Since its widespread hype in 2016, voice search has maintained a prominent position in discussions around technological advancements. In 2018, around one in three articles advocated optimizing websites for voice search, touting it as the path to optimal results.
However, a recent revelation from Google’s Martin Splitt has reshaped this narrative. According to Splitt, voice search doesn’t hold the status of being the definitive future of Search, thereby rendering the need for proactive optimization unnecessary.
Voice search operates as a technology that translates spoken language into text, subsequently analyzing it for questions and commands. This undertaking presents a challenge due to the conversational manner in which people interact, as opposed to the conventional method of typing a keyword into a search bar and hitting “Google Search.”
Google’s efforts in this arena encompassed introducing speakable structured data and the incorporation of Guided Recipes into the search console. Although Google seemingly paved the way for voice search optimization, recent revelations from the Search off the Record podcast suggest otherwise. Voice search doesn’t hold the mantle of being SEO’s future.
While optimizing for voice search remains worthwhile, its transformative potential in driving sales is limited. Current trends indicate that voice search predominantly caters to minor tasks such as commanding “turn off lights” or seeking clarification on “what is SEO.” It also exhibits utility for local businesses, as users can conveniently inquire about directions to their establishments via voice search. However, for those aiming to excel in search engine prominence, voice search might not be the ultimate trajectory for success.
In 2018, Google unveiled the Speakable schema structured data as part of a Beta program targeted primarily at news publishers. This announcement conjured a vision where users would query Google for news, and in response, Google’s Assistant would audibly deliver news excerpts while also dispatching relevant links to the user’s mobile devices.
“When people ask the Google Assistant — ‘Hey Google, what’s the latest news on NASA?’ — the Google Assistant replies with an excerpt from a news article and the news organization’s name. Then the Google Assistant asks if the user wants to hear another news article and sends the relevant links to the user’s mobile device.”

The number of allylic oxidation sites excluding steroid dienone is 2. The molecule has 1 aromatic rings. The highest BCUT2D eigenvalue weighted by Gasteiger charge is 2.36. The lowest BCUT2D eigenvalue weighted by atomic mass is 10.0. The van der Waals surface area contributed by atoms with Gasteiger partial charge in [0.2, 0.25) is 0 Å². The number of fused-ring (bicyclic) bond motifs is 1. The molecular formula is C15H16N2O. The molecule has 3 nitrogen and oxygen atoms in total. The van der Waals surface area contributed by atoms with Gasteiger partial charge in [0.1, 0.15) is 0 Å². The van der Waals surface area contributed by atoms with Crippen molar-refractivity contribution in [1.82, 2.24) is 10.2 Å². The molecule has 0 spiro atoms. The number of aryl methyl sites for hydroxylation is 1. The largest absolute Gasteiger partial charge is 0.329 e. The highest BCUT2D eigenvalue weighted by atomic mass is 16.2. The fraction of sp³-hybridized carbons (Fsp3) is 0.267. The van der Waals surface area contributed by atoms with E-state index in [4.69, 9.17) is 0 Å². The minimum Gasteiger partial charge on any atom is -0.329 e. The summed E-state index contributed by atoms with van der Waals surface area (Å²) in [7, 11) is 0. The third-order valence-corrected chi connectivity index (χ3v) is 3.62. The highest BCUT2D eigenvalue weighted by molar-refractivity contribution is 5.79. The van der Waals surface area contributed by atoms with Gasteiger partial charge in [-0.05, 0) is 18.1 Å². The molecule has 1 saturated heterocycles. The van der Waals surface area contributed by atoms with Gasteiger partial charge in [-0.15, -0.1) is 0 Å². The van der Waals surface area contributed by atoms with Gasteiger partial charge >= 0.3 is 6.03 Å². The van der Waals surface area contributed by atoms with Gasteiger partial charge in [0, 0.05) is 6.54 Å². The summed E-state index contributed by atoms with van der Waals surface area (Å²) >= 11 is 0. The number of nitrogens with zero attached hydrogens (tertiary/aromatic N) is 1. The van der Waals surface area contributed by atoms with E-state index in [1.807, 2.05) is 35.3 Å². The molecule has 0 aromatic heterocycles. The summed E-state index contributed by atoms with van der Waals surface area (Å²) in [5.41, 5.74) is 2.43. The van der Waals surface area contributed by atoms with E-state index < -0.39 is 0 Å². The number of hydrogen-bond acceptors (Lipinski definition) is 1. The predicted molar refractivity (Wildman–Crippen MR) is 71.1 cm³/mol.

In the subsequent stages,
Speakable structured data was presented to publishers as a novel avenue for accessing a broader audience.
“The speakable schema.org property identifies sections within an article or webpage best suited for audio playback using text-to-speech (TTS). Adding markup allows search engines and other applications to identify content to read aloud on Google Assistant-enabled devices using TTS. Web pages with speakable structured data can use Google Assistant to distribute the content through new channels and reach a wider base of users.”
In an episode of the Search Off the Record podcast, Googlers John Mueller and Martin Splitt delved into the future of search, a discourse that inevitably steered toward the realm of voice search.
John Mueller inquired whether the search industry would have to optimise for voice search in the future.
Martin Splitt didn’t waste any time and straight away responded
His response was ambiguous.
John Mueller asked:
“What about voice search? Will SEOs have to optimize for voice search?”
Martin Splitt answered:
“Oh God, the future that never will be. I think no, because if we learn anything…”
“I remember a bunch of years ago, people were like: “Oh, we’ll stop using keyboards and just do voice.”
And I think that has been a recurring theme from the 90s.”
He mentioned that the “input modality” of voice search had changed, which means that how search is experienced has changed but that the back end of a search that processes voice commands has not changed, implying that voice SEO does not need to exist.
Martin further explained:
“But I think in the future, it won’t change and will naturally or magically become the number one thing that we need to worry about.
Simply because it changes the input modality, and it probably changes how queries are phrased, but it doesn’t change the fundamental use of natural language to retrieve information from the Internet.
So I think you don’t have to worry too much about it, to be honest, but that’s maybe just me.
The explanation is subjective, although specific assertions hold merit.
Optimizing your website for voice search remains valuable, yet it should be accorded a lower priority. Allocating approximately 20% of your SEO efforts to voice search optimization is a reasonable approach, as it ultimately forms just one facet of the broader distribution strategy. The paramount emphasis, however, should persistently revolve around generating content that addresses problems and caters to the needs of your target audience.
Source – Search engine journal